Surrounded by clear blue water and mangroves, I stood on deck and took a few deep breaths. After that, I walked up to the bow where I knelt to inspect the shredded mooring pendants. Returning to the cabin, I started making a mental list of all the people I needed to call, at the same time putting together a plan to get the boat out of the muck. I also called Lisa. I could hardly believe how lucky I’d been.
At 1900 that same day, a pair of SeaTow Boats arrived at high tide and pulled Eclipse free. The operation involved dragging her on her side nearly a mile across sand and rock, until she was in deep enough water to float on her own. Finally, when I was alone again at the helm, I picked up the phone and booked another flight home. I’d be there for at least a part of the holidays after all.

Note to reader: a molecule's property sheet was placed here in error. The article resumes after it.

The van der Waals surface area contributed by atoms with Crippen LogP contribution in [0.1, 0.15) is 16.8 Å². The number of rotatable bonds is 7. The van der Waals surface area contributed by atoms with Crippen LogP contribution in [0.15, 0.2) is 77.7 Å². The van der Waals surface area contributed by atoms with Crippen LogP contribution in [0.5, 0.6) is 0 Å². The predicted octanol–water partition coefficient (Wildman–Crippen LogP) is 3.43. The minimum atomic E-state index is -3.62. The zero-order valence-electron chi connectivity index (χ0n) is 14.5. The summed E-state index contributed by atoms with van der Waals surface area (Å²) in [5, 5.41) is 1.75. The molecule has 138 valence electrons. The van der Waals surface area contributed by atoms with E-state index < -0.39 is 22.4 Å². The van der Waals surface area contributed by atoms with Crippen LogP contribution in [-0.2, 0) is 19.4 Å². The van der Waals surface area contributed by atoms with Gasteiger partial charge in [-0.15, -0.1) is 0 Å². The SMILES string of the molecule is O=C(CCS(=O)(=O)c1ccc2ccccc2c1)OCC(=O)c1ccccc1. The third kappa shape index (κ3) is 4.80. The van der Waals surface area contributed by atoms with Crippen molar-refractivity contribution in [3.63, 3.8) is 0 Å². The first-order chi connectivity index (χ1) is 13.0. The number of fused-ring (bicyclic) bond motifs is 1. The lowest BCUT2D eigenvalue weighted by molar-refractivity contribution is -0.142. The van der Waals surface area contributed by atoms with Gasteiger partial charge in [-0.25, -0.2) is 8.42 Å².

What I Did Right
• Never gave up trying or gave in to despair
• Enlisted the help of the local sailing community
• Suspended the search when conditions made it impossible to continue doing so safely
• Didn’t compound the situation but getting myself hurt or putting myself in unnecessary danger
What I Did wrong
• Didn’t make absolutely sure the boat was safely moored
• Failed to have Eclipse properly insured
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Photos by Phillip Gutowski